Recently, Sri Lanka PM, Mahinda Rajapaksa ordered the Muslim Religious Affairs Department to register all Madrassa in the country with the Department. The Sri Lanka Prime Minister, Mahinda Rajapaksa also directed the officials of the Muslim Religious Affairs Department to re-evaluate the curricula of all Madrassa and to prepare an updated curriculum with the assistance of the Education Ministry.
By revamping the way in which Madrassa function, and also their curriculum, the Rajapaksa regime has made a far-reaching effort in coping with Islamist terror that had taken grip of the island country last year.
And now India must also take a leaf out of the island country’s book if India wants to tackle the burning issue of radicalisation in the country.
The security concerns relating to radicalisation at unregulated and unregistered Madrassa have been in the spotlight for long. Those studying at the Madrassa are a natural target of the radical elements. The young and impressionable minds are easy to indoctrinate. Take the recent case of Uttar Pradesh for example where 33 arrested accused have been charged for provoking children to pelt stones during the violent protests against the CAA.
According to data shared by the National Investigation Agency (NIA) in 2016, 20 per cent of those who joined the ISIS went to Madrassa. Even in the recent spate of arrests relating to the Islamic State in South India, it was revealed that a few members had taken shelter in a Madrassa.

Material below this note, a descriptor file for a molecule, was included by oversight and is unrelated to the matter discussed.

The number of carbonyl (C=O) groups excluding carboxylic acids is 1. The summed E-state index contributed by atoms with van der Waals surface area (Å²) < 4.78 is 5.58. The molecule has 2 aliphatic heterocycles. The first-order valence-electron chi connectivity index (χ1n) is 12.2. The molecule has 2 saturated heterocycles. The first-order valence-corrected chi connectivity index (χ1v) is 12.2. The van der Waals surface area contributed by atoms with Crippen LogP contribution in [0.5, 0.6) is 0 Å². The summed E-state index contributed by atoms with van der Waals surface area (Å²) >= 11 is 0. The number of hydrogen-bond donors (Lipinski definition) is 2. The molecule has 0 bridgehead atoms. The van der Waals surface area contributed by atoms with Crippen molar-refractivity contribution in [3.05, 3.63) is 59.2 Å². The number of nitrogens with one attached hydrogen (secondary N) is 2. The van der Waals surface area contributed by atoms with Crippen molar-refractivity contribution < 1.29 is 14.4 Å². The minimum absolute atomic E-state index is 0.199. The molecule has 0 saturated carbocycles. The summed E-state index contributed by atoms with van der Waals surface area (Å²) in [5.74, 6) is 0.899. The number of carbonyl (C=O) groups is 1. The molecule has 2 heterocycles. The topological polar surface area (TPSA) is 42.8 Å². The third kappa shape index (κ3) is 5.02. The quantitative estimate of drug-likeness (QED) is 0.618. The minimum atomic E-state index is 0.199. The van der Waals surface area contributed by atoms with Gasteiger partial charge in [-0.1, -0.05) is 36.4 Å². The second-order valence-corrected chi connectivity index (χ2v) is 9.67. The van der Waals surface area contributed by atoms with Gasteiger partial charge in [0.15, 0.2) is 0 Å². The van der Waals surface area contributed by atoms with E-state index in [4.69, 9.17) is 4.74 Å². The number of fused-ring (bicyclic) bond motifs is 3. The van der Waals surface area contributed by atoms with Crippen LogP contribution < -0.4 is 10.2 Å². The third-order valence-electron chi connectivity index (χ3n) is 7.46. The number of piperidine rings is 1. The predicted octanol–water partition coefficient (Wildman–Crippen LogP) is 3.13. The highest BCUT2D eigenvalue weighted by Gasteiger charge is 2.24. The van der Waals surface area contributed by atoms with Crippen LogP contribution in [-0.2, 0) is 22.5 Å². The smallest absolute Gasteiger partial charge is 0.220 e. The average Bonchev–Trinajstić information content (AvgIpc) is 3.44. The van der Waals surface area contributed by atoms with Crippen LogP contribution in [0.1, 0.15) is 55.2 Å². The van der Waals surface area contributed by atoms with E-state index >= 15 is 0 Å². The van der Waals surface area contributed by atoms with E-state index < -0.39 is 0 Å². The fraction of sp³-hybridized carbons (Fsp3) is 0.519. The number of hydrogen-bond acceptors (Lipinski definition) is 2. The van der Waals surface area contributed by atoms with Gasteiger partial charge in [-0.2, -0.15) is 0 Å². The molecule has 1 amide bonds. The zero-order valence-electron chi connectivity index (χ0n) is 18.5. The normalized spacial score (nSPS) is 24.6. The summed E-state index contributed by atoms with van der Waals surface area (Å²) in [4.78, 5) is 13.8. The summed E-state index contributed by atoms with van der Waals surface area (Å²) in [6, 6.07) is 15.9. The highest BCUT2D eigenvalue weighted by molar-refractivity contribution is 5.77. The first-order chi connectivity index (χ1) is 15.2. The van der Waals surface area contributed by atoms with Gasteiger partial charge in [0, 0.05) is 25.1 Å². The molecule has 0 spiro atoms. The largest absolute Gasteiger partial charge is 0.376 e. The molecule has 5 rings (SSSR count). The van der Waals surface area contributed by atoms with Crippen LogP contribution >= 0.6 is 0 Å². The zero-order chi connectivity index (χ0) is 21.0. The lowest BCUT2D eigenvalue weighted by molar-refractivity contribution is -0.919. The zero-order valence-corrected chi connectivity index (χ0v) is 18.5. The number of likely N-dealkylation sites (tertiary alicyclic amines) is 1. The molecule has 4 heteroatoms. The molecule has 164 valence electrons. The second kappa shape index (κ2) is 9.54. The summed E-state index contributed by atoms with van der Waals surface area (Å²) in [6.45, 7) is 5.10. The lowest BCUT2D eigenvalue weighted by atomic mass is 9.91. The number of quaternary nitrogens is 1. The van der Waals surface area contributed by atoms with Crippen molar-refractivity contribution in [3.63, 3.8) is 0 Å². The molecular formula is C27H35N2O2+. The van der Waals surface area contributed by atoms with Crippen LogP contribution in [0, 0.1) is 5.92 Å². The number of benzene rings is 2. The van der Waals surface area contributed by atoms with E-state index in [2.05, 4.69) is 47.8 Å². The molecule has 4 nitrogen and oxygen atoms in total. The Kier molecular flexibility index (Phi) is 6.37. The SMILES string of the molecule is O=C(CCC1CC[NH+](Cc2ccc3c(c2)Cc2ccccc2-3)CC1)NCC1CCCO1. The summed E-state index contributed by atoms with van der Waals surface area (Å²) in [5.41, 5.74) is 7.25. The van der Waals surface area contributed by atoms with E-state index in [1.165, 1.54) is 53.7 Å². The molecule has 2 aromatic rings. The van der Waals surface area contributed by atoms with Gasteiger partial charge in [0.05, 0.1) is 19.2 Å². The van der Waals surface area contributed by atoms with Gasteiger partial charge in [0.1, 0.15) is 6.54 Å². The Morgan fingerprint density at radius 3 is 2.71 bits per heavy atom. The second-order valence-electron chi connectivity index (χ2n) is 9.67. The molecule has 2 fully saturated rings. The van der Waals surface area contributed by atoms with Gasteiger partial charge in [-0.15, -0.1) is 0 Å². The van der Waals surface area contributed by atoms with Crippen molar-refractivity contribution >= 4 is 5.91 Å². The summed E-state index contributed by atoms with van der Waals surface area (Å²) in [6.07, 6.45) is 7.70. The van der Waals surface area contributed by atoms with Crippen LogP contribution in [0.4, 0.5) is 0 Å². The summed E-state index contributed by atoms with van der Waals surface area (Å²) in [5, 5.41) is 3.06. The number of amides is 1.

Even security agencies point out that there are several Madrassa in India which are unregistered. Some of them have a radical approach and therefore they could end up becoming radicalising centres within the country.
The fear is not without substance as there have been several such cases of radicalisation. Last year, an NIA team had detained a Madrassa teacher from a Mosque in Ludhiana, Punjab on suspicions of his having links with an ISIS module.
Last month, the NIA also busted an ISIS-inspired module in the National Capital and the state of Uttar Pradesh. Many of those arrested were religious teachers at various Madrassa. The elite counter-terror agency also pointed out that the module was planning a major terror attack ahead of the Republic Day.
Even in 2018, the issue of Madrassa serving as radicalisation centres had come into the spotlight. At that time, the NIA had arrested a Madrassa owner, Abdus Sami from Seelampur in Uttar Pradesh. Sami had been delivering provocative and communally inflammatory speeches in support of the ‘Caliphate’.
One major issue that India is coping with is foreign funding of the Madrassa. Several Madrassas in the state of Kerala are preaching Wahhabi Islam to kids. These Madrasas are also indoctrinating the young, impressionable minds with the idea of an ISIS-like Caliphate. In fact, the Saudi-backed Salafis have already gained a stronghold in the state of Kerala. There is a great deal of evidence about Kerala Madrassas teaching Wahabism, a Saudi sponsored creed linked to terror.